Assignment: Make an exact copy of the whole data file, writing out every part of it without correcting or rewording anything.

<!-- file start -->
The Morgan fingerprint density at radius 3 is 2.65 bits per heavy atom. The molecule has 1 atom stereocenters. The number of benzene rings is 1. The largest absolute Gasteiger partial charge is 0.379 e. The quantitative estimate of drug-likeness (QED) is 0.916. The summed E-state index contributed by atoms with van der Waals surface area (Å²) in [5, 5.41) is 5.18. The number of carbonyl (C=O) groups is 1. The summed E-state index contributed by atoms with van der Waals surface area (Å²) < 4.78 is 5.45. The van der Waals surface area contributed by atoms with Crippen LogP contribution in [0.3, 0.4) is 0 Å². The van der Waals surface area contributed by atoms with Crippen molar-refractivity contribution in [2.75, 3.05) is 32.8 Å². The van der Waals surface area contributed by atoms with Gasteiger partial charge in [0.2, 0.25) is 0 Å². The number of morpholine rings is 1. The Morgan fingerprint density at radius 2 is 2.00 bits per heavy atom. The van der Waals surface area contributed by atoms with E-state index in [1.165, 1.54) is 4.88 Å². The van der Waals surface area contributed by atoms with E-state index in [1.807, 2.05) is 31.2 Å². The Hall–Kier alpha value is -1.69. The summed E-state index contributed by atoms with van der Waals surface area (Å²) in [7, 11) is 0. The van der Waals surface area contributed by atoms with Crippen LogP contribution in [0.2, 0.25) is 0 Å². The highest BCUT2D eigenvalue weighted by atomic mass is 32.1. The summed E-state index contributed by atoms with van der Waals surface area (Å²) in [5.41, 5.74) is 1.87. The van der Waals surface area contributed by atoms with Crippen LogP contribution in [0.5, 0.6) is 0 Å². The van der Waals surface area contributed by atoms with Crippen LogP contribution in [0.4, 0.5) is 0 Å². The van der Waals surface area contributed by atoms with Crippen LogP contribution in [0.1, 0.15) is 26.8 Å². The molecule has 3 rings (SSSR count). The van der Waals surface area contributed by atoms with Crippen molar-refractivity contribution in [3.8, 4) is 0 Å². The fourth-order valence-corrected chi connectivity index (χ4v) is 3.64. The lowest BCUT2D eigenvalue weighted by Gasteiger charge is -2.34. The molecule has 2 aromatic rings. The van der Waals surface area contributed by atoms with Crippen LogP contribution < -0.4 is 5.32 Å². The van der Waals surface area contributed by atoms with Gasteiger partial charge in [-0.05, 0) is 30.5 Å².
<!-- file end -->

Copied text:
The Morgan fingerprint density at radius 3 is 2.65 bits per heavy atom. The molecule has 1 atom stereocenters. The number of benzene rings is 1. The largest absolute Gasteiger partial charge is 0.379 e. The quantitative estimate of drug-likeness (QED) is 0.916. The summed E-state index contributed by atoms with van der Waals surface area (Å²) in [5, 5.41) is 5.18. The number of carbonyl (C=O) groups is 1. The summed E-state index contributed by atoms with van der Waals surface area (Å²) < 4.78 is 5.45. The van der Waals surface area contributed by atoms with Crippen LogP contribution in [0.3, 0.4) is 0 Å². The van der Waals surface area contributed by atoms with Crippen molar-refractivity contribution in [2.75, 3.05) is 32.8 Å². The van der Waals surface area contributed by atoms with Gasteiger partial charge in [0.2, 0.25) is 0 Å². The number of morpholine rings is 1. The Morgan fingerprint density at radius 2 is 2.00 bits per heavy atom. The van der Waals surface area contributed by atoms with E-state index in [1.165, 1.54) is 4.88 Å². The van der Waals surface area contributed by atoms with E-state index in [1.807, 2.05) is 31.2 Å². The Hall–Kier alpha value is -1.69. The summed E-state index contributed by atoms with van der Waals surface area (Å²) in [7, 11) is 0. The van der Waals surface area contributed by atoms with Crippen LogP contribution in [0.2, 0.25) is 0 Å². The highest BCUT2D eigenvalue weighted by atomic mass is 32.1. The summed E-state index contributed by atoms with van der Waals surface area (Å²) in [5.41, 5.74) is 1.87. The van der Waals surface area contributed by atoms with Crippen LogP contribution in [0.5, 0.6) is 0 Å². The van der Waals surface area contributed by atoms with Crippen LogP contribution in [0.4, 0.5) is 0 Å². The van der Waals surface area contributed by atoms with Crippen LogP contribution in [0.1, 0.15) is 26.8 Å². The molecule has 3 rings (SSSR count). The van der Waals surface area contributed by atoms with Crippen molar-refractivity contribution in [3.8, 4) is 0 Å². The fourth-order valence-corrected chi connectivity index (χ4v) is 3.64. The lowest BCUT2D eigenvalue weighted by Gasteiger charge is -2.34. The molecule has 2 aromatic rings. The van der Waals surface area contributed by atoms with Crippen LogP contribution < -0.4 is 5.32 Å². The van der Waals surface area contributed by atoms with Gasteiger partial charge in [-0.05, 0) is 30.5 Å².